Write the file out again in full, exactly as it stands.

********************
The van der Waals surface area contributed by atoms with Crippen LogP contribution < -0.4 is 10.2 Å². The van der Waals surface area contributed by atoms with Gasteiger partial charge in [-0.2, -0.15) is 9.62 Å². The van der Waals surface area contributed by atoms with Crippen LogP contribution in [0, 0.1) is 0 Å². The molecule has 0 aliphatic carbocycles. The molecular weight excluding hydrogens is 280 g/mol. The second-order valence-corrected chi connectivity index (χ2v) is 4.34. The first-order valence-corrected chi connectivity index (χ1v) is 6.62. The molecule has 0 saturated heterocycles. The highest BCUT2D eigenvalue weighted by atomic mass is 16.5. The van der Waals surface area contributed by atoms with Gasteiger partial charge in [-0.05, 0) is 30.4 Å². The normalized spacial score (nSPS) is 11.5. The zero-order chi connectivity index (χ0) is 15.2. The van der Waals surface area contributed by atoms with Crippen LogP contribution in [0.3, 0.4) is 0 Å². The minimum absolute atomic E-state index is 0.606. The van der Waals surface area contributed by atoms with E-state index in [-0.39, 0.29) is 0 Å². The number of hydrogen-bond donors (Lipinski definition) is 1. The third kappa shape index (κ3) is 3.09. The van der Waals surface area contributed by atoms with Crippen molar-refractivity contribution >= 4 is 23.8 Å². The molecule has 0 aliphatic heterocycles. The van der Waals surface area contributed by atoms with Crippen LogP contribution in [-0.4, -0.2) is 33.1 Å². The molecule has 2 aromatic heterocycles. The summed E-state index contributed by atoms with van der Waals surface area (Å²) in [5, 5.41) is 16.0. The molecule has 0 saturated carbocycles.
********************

The van der Waals surface area contributed by atoms with Crippen LogP contribution < -0.4 is 10.2 Å². The van der Waals surface area contributed by atoms with Gasteiger partial charge in [-0.2, -0.15) is 9.62 Å². The van der Waals surface area contributed by atoms with Crippen LogP contribution in [0, 0.1) is 0 Å². The molecule has 0 aliphatic carbocycles. The molecular weight excluding hydrogens is 280 g/mol. The second-order valence-corrected chi connectivity index (χ2v) is 4.34. The first-order valence-corrected chi connectivity index (χ1v) is 6.62. The molecule has 0 saturated heterocycles. The highest BCUT2D eigenvalue weighted by atomic mass is 16.5. The van der Waals surface area contributed by atoms with Gasteiger partial charge in [-0.05, 0) is 30.4 Å². The normalized spacial score (nSPS) is 11.5. The zero-order chi connectivity index (χ0) is 15.2. The van der Waals surface area contributed by atoms with Crippen LogP contribution in [0.3, 0.4) is 0 Å². The minimum absolute atomic E-state index is 0.606. The van der Waals surface area contributed by atoms with E-state index in [-0.39, 0.29) is 0 Å². The number of hydrogen-bond donors (Lipinski definition) is 1. The third kappa shape index (κ3) is 3.09. The van der Waals surface area contributed by atoms with Crippen molar-refractivity contribution >= 4 is 23.8 Å². The molecule has 0 aliphatic heterocycles. The van der Waals surface area contributed by atoms with Crippen LogP contribution in [-0.4, -0.2) is 33.1 Å². The molecule has 2 aromatic heterocycles. The summed E-state index contributed by atoms with van der Waals surface area (Å²) in [5, 5.41) is 16.0. The molecule has 0 saturated carbocycles.